A demographic model for an open population with space-limited recruitment has been previously proposed and tested using the barnacle Balanus glandula on a single shore in California. The model makes a number of qualitative predictions about population structure. At small scales, areas of high settlement should have on average less free space and fewer cohorts. At a larger unspecified scale (> 34.6 cm2) cohort structure should be more variable in areas of high settlement. We attempted to test these qualitative predictions on a number of different spatial scales using the barnacle Semibalanus balanoides. A recruitment gradient was defined for S. balanoides around the coast of Anglesey, Wales, with the north having lower recruitment than the south regardless of year. Given this recruitment gradient, a nested ANOVA was used to examine the qualitative predictions of the demographic model at different scales. The qualitative predictions of the demographic model were not generally supported by an analysis of data from Anglesey. Free space and small-scale population variance did not vary between areas of different recruitment density. Barnacle size variation was greater on high recruitment shores at an intermediate scale (100 m) as predicted by the model. However, this difference was not statistically significant. Even at the scale of individual 5 x 5 cm photographs there was no evidence of a positive relationship between barnacle size variance and free space. Possible reasons for the mismatch of the demographic model predictions and empirical observations are discussed. There may be insufficient spatial sampling, insufficient recruitment difference, large-scale variation in mortality and growth rates, or the model assumptions may be incorrect. One important difference between the 2 levels of recruitment is that low recruitment sites had a constant patch size below 25 cm2, whereas the high recruitment sites did not. If patch scale is variable, the predictions of the demographic model will be irrelevant as there is no single scale at which they can be observed. Use of the nested ANOVA technique with logarithmic spatial scales also allows hypotheses to be made about the important spatial scales for future demographic studies using manipulative experiments. For population variance, free space and opercular length the important scales were small (< 1 m), meso- (200 m), and large scales (>10 km).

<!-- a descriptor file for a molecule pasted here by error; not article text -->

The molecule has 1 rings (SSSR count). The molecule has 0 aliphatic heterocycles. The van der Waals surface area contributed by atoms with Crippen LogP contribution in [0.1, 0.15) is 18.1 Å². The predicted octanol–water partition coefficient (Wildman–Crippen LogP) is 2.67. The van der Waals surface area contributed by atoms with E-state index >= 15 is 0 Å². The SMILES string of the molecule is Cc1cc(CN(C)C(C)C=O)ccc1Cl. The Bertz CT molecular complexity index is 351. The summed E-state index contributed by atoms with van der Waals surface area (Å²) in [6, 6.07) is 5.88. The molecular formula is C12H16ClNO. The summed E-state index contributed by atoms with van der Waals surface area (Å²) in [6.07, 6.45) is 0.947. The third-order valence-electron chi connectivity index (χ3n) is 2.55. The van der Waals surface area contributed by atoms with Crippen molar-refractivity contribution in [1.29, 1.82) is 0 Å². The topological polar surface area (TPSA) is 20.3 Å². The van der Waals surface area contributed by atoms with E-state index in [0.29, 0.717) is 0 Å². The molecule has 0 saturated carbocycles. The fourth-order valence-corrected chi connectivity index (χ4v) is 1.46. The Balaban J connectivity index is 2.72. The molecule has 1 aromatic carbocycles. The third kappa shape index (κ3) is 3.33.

- Nested ANOVA
- Patch and spatial scales
- Qualitative model predictions
- Semibalanus balanoides